Started in Bellagio, Italy, in 1999, the International Coalition of Sites of Conscience has expanded from 9 members — including New York’s Lower East Side Tenement Museum, the Terezin Memorial in the Czech Republic and the Slave House in Senegal — to 110 museums and historic sites in 29 countries. The coalition has helped push into the mainstream the once-controversial idea that history museums should foster discussions about contemporary issues.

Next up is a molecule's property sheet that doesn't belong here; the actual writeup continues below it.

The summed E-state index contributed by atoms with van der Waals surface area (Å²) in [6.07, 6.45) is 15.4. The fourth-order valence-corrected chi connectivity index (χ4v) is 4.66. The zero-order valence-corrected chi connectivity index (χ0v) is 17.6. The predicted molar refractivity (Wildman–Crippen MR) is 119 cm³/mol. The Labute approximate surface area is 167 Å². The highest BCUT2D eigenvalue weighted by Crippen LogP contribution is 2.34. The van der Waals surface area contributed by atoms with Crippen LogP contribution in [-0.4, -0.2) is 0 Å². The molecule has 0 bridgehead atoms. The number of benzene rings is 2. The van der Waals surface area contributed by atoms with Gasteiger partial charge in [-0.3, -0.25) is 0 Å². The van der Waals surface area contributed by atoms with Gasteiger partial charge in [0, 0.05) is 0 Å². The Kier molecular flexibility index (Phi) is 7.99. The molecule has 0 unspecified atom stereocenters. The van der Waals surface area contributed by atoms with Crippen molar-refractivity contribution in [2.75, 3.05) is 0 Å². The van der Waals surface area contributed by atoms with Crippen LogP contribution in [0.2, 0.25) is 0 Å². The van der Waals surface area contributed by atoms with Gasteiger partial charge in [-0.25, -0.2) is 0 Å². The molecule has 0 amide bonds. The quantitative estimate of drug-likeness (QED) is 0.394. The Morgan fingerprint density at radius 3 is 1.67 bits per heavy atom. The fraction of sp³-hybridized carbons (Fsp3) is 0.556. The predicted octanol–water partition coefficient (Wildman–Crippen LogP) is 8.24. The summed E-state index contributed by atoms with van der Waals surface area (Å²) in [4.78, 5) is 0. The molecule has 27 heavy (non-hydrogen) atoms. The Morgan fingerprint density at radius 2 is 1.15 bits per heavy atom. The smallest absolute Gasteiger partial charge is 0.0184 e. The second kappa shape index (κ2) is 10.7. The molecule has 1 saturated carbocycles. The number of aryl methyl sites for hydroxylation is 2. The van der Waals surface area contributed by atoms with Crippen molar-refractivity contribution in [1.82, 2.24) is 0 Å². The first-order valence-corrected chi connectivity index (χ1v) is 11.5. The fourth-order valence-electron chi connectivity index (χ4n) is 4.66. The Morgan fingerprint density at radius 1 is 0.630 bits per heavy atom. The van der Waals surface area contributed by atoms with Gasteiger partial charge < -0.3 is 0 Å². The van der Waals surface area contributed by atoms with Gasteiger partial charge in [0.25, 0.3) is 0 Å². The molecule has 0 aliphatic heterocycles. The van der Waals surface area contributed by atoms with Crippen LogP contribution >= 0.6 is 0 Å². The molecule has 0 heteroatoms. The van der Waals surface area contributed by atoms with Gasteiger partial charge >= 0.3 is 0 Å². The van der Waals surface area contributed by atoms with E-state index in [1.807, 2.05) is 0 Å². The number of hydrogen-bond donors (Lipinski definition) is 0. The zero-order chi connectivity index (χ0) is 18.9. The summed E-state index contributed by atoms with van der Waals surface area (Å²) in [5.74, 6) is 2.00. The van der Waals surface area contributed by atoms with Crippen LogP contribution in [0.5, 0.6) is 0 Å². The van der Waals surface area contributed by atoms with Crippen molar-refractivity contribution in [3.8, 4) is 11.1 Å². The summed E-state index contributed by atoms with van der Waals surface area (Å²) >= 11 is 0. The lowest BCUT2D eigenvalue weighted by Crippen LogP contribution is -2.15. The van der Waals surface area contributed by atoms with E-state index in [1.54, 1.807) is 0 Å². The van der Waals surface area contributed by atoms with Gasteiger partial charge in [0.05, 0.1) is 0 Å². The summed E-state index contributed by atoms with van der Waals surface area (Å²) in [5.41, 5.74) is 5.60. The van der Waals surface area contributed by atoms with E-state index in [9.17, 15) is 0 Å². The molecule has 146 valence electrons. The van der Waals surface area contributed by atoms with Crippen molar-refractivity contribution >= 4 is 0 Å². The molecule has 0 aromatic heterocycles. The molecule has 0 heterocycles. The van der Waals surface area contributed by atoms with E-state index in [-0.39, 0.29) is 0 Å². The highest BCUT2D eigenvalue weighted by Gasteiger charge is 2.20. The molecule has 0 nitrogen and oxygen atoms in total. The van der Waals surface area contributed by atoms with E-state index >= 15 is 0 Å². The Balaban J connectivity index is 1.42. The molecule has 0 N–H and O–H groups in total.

In 1939, following the Molotov-Ribbentropp pact between Nazi Germany and the Soviet Union, the eastern part of Poland was annexed by the USSR. As a result of this annexation, more than 20,000 Polish officers were taken to other parts of the Soviet Union. Over 6,000 of them were interned at the Ostashkov camp in the Tver region. In the spring of 1940 these Ostashkov camp Polish officers – policemen, border-guards and correctional officers – were all executed on orders from Stalin. Bodies of these officers were then brought to the Mednoe forest for burial in mass graves. Today, the remains of approximately 6,300 Polish officers have been identified at the site. Prior to 1989, when Mikhail Gorbachev opened the NKVD archives to the public, the Soviet government had blamed Nazi Germany for the executions.
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